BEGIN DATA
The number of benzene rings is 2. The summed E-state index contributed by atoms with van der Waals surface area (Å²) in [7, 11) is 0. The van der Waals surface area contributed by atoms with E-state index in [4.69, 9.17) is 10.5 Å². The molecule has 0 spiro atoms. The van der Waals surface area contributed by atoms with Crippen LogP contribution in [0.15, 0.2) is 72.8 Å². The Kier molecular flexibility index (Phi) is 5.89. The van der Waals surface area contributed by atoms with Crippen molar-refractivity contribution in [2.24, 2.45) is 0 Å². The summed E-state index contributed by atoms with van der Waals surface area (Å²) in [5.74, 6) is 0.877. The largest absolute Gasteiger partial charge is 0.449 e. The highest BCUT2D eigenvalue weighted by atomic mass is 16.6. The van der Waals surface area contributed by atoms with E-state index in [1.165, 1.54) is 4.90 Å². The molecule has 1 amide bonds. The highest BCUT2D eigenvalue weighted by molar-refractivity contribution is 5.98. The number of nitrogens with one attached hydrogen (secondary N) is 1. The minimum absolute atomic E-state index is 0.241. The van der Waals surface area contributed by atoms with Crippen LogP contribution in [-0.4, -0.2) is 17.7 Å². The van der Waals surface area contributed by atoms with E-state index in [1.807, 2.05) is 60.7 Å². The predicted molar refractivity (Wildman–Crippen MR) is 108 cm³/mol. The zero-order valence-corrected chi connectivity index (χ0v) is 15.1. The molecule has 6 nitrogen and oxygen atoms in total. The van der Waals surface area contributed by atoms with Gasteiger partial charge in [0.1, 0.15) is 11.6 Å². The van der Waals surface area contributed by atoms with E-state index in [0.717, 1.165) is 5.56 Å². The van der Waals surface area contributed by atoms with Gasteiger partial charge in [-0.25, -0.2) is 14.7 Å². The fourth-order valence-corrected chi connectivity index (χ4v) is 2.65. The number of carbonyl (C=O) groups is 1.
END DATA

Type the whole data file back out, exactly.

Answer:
The number of benzene rings is 2. The summed E-state index contributed by atoms with van der Waals surface area (Å²) in [7, 11) is 0. The van der Waals surface area contributed by atoms with E-state index in [4.69, 9.17) is 10.5 Å². The molecule has 0 spiro atoms. The van der Waals surface area contributed by atoms with Crippen LogP contribution in [0.15, 0.2) is 72.8 Å². The Kier molecular flexibility index (Phi) is 5.89. The van der Waals surface area contributed by atoms with Crippen molar-refractivity contribution in [2.24, 2.45) is 0 Å². The summed E-state index contributed by atoms with van der Waals surface area (Å²) in [5.74, 6) is 0.877. The largest absolute Gasteiger partial charge is 0.449 e. The highest BCUT2D eigenvalue weighted by atomic mass is 16.6. The van der Waals surface area contributed by atoms with E-state index in [1.165, 1.54) is 4.90 Å². The molecule has 1 amide bonds. The highest BCUT2D eigenvalue weighted by molar-refractivity contribution is 5.98. The number of nitrogens with one attached hydrogen (secondary N) is 1. The minimum absolute atomic E-state index is 0.241. The van der Waals surface area contributed by atoms with Crippen LogP contribution in [-0.4, -0.2) is 17.7 Å². The van der Waals surface area contributed by atoms with E-state index in [1.807, 2.05) is 60.7 Å². The predicted molar refractivity (Wildman–Crippen MR) is 108 cm³/mol. The zero-order valence-corrected chi connectivity index (χ0v) is 15.1. The molecule has 6 nitrogen and oxygen atoms in total. The van der Waals surface area contributed by atoms with Gasteiger partial charge in [0.1, 0.15) is 11.6 Å². The van der Waals surface area contributed by atoms with E-state index in [0.717, 1.165) is 5.56 Å². The van der Waals surface area contributed by atoms with Gasteiger partial charge in [-0.25, -0.2) is 14.7 Å². The fourth-order valence-corrected chi connectivity index (χ4v) is 2.65. The number of carbonyl (C=O) groups is 1.